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The collapse of Carson Wentz was one of the most bizarre storylines to follow over the last few years. Once viewed as the savior of the Philadelphia Eagles, he quickly went from franchise quarterback to middling starter to out of a job. 

Yet even though Wentz had to find a new team upon his release by the Washington Commanders, it’s not like he needs to. 

After all, despite failing to rediscover the magic that made him an MVP candidate by his second season in the league, the No. 2 overall pick from the 2016 NFL Draft succeeded at amassing a sizable fortune before he received his walking papers from the latest employer he left disappointed.

Washington wisely cut ties with Carson Wentz

Although he arrived to the Washington Commanders with the hope of reviving his career, Carson Wentz came up well short in his quest to re-enter the conversation as one of the top quarterbacks in the NFL. Instead of cementing his place as the Commanders’ signal-caller for years to come, the former Eagle gave the front office no choice but to move in a different direction. 

The short-lived Wentz era officially came to an end in late February, with Washington releasing the veteran quarterback after a single disappointing season. 

Acquired for two third-round picks and a second-round pick swap from the Indianapolis Colts, Wentz posted an underwhelming 2-5 record as a starter for Ron Rivera. Coming off a 2021 campaign in which he threw 27 touchdowns and seven interceptions, he nearly threw the same number of interceptions (nine) as touchdowns (11). 

Besides freeing up a roster spot, cutting Wentz helped the Commanders open up much-needed cap space heading into free agency. With $26.17 million coming off the books, they gained more financial flexibility to pursue a veteran quarterback and potentially work on extensions for homegrown players like Da’Ron Payne and Montez Sweat.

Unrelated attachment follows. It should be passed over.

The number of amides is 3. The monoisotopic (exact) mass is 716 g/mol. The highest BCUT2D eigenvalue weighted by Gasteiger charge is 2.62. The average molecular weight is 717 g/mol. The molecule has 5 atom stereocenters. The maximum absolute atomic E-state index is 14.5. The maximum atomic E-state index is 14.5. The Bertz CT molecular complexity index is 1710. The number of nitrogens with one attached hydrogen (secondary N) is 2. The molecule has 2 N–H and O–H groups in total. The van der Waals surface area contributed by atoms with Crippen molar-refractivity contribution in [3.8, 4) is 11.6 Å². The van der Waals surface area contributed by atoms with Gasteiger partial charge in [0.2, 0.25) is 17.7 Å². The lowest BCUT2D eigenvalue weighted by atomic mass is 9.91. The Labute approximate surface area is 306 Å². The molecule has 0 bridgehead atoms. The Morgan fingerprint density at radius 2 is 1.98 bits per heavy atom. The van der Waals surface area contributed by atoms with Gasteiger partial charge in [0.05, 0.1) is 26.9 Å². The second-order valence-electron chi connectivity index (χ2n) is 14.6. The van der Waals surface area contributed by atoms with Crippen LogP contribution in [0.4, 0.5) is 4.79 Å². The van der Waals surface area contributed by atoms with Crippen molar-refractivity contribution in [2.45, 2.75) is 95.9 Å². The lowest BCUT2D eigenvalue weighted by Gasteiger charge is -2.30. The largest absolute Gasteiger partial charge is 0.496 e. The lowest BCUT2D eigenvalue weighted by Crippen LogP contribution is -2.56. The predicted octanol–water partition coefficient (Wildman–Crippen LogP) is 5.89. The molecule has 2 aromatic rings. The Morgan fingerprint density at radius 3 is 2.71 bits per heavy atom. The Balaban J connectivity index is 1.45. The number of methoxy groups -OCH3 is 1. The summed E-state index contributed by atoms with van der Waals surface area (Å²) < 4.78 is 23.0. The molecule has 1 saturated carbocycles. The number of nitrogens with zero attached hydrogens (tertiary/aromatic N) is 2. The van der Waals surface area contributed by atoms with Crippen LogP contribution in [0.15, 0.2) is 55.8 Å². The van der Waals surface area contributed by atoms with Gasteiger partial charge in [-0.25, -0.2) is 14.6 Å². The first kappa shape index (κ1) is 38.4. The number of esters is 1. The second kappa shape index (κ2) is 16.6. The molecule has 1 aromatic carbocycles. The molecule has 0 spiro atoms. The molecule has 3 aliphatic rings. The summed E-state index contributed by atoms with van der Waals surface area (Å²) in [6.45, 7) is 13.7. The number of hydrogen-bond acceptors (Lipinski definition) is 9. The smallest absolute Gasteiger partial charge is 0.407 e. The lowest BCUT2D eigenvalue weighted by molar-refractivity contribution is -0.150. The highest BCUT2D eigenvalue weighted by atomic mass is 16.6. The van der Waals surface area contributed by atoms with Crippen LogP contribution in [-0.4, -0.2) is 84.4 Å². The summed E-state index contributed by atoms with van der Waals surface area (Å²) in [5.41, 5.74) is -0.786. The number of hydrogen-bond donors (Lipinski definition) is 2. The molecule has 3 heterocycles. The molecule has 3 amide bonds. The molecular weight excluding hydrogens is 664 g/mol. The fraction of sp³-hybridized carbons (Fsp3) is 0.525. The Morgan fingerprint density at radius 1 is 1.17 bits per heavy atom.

Three NFL teams learned an expensive lesson by banking on Wentz


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Whether Wentz lands a starting gig again, he shouldn’t have any worries about covering his expenses. Even backup money would be more than enough, given how much he collected over the course of a three-year period in which he went 14-21 as a starter and lost the faith of three NFL front offices. 

Just how well did Wentz do off the field? 

According to Albert Breer of Sports Illustrated, the QB made $105,198,279 from the Eagles, Colts, and Commanders. Wentz signed a four-year, $128 million extension with Philadelphia in 2019 that, combined with the two years of his rookie contract, totaled $154 million. 

With the Commanders terminating that deal, the 30-year-old signal-caller watched roughly $53 million disappear. Meanwhile, his former team got out of that financial commitment with $0 in dead-money charges, a critical factor that led to the decision. 

Still, the fact the Eagles, Colts, and Commanders shelled out a combined $105 million for a quarterback who struggled with poise and turnovers should serve as a stark reminder about the risk of betting on an injury-prone player tap into his theoretical upside.